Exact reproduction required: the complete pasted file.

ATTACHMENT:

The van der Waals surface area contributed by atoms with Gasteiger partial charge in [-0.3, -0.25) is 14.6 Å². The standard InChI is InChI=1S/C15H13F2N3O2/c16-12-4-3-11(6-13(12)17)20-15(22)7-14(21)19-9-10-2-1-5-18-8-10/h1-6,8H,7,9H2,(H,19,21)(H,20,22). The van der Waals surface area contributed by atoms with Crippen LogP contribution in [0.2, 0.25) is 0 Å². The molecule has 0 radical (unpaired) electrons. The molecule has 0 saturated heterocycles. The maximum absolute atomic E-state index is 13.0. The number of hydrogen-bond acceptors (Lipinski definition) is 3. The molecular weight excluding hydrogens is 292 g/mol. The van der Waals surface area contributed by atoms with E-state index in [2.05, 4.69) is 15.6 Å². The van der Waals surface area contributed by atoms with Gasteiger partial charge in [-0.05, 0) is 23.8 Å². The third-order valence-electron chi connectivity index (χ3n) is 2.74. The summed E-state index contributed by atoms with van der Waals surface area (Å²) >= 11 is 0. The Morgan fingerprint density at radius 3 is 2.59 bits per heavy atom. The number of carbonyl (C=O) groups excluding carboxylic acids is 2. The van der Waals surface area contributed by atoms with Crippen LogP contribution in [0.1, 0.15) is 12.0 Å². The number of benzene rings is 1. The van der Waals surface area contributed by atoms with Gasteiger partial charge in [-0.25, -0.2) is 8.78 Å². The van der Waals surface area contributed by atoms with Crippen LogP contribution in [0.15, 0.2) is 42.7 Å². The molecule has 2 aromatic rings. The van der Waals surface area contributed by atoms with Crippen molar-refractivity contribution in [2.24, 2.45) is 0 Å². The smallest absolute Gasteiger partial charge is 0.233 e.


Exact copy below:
The van der Waals surface area contributed by atoms with Gasteiger partial charge in [-0.3, -0.25) is 14.6 Å². The standard InChI is InChI=1S/C15H13F2N3O2/c16-12-4-3-11(6-13(12)17)20-15(22)7-14(21)19-9-10-2-1-5-18-8-10/h1-6,8H,7,9H2,(H,19,21)(H,20,22). The van der Waals surface area contributed by atoms with Crippen LogP contribution in [0.2, 0.25) is 0 Å². The molecule has 0 radical (unpaired) electrons. The molecule has 0 saturated heterocycles. The maximum absolute atomic E-state index is 13.0. The number of hydrogen-bond acceptors (Lipinski definition) is 3. The molecular weight excluding hydrogens is 292 g/mol. The van der Waals surface area contributed by atoms with E-state index in [2.05, 4.69) is 15.6 Å². The van der Waals surface area contributed by atoms with Gasteiger partial charge in [-0.05, 0) is 23.8 Å². The third-order valence-electron chi connectivity index (χ3n) is 2.74. The summed E-state index contributed by atoms with van der Waals surface area (Å²) >= 11 is 0. The Morgan fingerprint density at radius 3 is 2.59 bits per heavy atom. The number of carbonyl (C=O) groups excluding carboxylic acids is 2. The van der Waals surface area contributed by atoms with Crippen LogP contribution in [0.1, 0.15) is 12.0 Å². The number of benzene rings is 1. The van der Waals surface area contributed by atoms with Gasteiger partial charge in [-0.25, -0.2) is 8.78 Å². The van der Waals surface area contributed by atoms with Crippen LogP contribution in [0.15, 0.2) is 42.7 Å². The molecule has 2 aromatic rings. The van der Waals surface area contributed by atoms with Crippen molar-refractivity contribution in [2.24, 2.45) is 0 Å². The smallest absolute Gasteiger partial charge is 0.233 e.